Assembly 2011: House and Senate conferees talk on budget, Dems speculate on U. S. Senate candidate
The General Assembly's two bodies are trying to settle their differences over amendments to the state’s two-year budget ... while Democrats gathered over the weekend amidst speculation over their 2012 U. S. Senate candidate.
Since Senator Jim Webb’s announcement two weeks ago that he will not seek a second term, those who follow Virginia politics have been speculating on who the Democratic nominee for his seat will be. Former Governor and current Democratic National Committee Chairman Tim Kaine is the clear favorite, though he has previously stated on multiple occasions a desire not to run for another office.
However, since Webb’s announcement, there has been a groundswell of support among Virginia Democrats for Kaine to run. At the state party’s annual Jefferson-Jackson dinner on Saturday, the former Governor was greeted by loud chants of “Run,Tim, Run”.
While Kaine did not announce his intent to pursue the seat, he is no longer ruling it out.
Kaine: It’s touching, it’s gratifying to see so many people who understand that the race is important and who feel like I might be able to serve the Commonwealth in this capacity. It’s a challenge too, because I have a job that I absolutely love right now. I get to travel this country on behalf of the President and the party advocating for values I believe in, often going into some pretty tough territory.
I do understand, in the aftermath of Jim’s announcement, how important this seat is. So my wife Anne and I, we’re spending some time reflecting about it and I’m going to make a decision soon about whether I can best serve the Commonwealth and the nation as Chair of the party or Senate candidate. But whatever decision I make, I’m confident that the next Senator from Virginia will be a Democrat.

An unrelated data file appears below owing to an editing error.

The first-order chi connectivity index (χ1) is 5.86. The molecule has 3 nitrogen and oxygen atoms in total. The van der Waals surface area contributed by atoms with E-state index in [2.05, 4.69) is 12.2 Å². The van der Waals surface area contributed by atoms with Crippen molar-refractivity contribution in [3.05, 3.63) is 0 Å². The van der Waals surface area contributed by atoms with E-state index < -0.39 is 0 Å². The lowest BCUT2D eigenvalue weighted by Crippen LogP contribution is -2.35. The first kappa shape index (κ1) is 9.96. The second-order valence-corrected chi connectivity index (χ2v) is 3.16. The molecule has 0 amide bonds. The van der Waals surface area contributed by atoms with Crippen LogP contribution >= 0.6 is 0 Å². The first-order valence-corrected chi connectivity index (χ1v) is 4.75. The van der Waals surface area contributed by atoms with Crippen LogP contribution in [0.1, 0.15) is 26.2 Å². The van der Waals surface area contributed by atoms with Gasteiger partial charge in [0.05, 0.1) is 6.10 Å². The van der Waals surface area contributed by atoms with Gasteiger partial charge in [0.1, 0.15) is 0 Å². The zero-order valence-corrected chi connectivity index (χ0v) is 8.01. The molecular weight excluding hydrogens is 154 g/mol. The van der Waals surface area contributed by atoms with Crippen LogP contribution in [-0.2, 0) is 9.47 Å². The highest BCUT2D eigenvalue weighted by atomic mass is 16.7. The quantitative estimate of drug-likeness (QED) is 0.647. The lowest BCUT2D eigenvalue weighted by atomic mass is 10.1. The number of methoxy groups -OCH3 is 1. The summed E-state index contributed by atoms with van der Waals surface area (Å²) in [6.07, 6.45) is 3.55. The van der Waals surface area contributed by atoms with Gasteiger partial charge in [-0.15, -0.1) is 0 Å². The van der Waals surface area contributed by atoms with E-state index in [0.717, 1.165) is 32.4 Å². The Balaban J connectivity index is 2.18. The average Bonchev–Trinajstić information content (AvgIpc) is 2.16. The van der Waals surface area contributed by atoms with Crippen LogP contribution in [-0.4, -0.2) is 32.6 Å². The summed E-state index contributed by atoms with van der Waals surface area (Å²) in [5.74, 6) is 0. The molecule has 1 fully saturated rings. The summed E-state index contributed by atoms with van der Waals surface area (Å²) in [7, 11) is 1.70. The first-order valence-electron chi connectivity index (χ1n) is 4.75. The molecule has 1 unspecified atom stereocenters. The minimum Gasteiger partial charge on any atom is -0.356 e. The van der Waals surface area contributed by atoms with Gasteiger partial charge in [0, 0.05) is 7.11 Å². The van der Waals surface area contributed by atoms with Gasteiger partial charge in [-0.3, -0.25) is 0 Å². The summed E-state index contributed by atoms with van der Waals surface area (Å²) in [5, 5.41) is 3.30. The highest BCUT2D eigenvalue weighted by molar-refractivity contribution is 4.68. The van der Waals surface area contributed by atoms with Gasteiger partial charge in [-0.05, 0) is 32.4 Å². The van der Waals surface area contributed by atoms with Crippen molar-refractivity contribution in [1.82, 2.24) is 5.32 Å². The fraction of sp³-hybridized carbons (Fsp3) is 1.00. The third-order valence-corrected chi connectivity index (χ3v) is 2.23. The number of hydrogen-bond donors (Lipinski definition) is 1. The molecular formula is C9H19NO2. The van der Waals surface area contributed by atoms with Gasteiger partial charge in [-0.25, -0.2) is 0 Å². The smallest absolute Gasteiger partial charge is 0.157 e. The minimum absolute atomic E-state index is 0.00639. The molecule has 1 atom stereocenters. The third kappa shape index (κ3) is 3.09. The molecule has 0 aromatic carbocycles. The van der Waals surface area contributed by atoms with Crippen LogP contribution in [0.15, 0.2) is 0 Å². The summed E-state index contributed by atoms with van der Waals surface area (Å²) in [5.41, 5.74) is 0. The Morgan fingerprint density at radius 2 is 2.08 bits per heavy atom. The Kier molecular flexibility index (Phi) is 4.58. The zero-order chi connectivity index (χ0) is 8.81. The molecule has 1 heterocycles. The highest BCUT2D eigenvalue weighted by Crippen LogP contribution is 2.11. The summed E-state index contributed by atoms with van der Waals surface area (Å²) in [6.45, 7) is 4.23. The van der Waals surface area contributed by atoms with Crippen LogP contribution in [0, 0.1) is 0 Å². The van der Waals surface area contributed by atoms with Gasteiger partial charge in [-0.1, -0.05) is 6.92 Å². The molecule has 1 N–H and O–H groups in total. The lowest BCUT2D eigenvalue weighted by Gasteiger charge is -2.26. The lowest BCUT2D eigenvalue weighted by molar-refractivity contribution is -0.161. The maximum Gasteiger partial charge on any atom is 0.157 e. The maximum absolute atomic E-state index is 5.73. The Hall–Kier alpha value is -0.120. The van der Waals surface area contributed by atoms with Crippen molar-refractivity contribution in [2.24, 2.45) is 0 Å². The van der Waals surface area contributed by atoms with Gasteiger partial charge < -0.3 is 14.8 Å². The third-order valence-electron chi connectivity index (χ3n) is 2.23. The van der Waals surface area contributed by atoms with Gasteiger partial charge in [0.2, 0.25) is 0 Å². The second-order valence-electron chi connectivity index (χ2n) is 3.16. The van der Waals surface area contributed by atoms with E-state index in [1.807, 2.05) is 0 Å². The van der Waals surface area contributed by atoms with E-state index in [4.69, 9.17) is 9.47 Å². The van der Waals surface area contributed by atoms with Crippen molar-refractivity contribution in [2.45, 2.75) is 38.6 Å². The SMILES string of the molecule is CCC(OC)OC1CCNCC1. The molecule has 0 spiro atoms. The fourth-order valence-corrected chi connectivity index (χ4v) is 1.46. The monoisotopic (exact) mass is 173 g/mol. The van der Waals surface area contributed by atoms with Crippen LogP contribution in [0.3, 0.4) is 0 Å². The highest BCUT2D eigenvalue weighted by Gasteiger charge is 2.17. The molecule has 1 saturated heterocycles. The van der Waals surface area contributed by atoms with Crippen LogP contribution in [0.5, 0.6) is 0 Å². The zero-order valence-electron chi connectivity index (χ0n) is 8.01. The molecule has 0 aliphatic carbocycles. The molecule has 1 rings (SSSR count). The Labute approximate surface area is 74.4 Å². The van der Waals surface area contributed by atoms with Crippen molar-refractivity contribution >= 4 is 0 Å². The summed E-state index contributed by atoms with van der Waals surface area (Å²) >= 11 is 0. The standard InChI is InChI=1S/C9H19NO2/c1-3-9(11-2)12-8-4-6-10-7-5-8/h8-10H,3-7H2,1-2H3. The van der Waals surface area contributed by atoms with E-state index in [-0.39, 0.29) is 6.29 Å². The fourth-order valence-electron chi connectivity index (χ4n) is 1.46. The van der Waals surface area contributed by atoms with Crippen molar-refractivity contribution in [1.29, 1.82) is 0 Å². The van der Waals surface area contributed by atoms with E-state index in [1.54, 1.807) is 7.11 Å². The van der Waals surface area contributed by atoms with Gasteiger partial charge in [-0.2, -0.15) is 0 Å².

Former Congressman Tom Perriello has also received many requests from supporters to pursue Webb’s seat, though he has chosen for now to defer to Kaine.
Perriello: I think that it’s a very, very important seat. I think Governor Kaine’s in a great position to win it. I think we need the strongest possible people in the mix and I certainly have said that I hope Governor Kaine will run for that and I let him know that again tonight.
In other news, Virginia legislators now have just six working days until their scheduled adjournment and all eyes are on the budget. Lawmakers are tasked with amending the state’s two-year spending plan based on the first increases in state revenue in over three years. Senator Tommy Norment of James City County is one of the Republican budget conferees in the Democrat-controlled chamber.
Norment: I would say right now that there’s about 300 million dollars that is in play. The House has one approach on how to distribute that money, which includes about 154 million dollars in unanticipated revenues. They would like to do it in one-time non-reoccurring expenses. The Senate has a different approach. We are trying to backfill some of the draconian cuts we made in the 2010 budget.
Last year in the depths of the recession, the Virginia General Assembly cut spending about 4.3 billion dollars. Our two-year budget was about 75 billion last year, so it's a pretty substantial cut. We made substantial cuts to public education and K-12. It’s unprecedented in the modern history of the Commonwealth of Virginia that we would cut public education. So the Senate’s budget seeks to restore some of the cut funds to those core areas of government. That’s going to be a major discussion between the House conferees and the Senate conferees that we’re gonna have to overcome before we can really get down to moving pots of money around.
Republican Delegate Bob Tata of Virginia Beach serves on the House Appropriations Committee.
Tata: When you put the two budgets side by side, the House budget is not what they think it is, it's a pretty fair budget for education and I think that they will realize that after they see the comparison. The Senate has to do more juggling on the other side and they may have to give back some of what they've donated so far to education to try to make it whole, and I think our budget will prevail and will be the best.
Governor Bob McDonnell has said that he prefers the more conservative House of Delegates spending proposal and hopes that the conferees will produce a final budget more in keeping with the Republican-led chamber.
Craig Carper, WCVE News, Capitol Square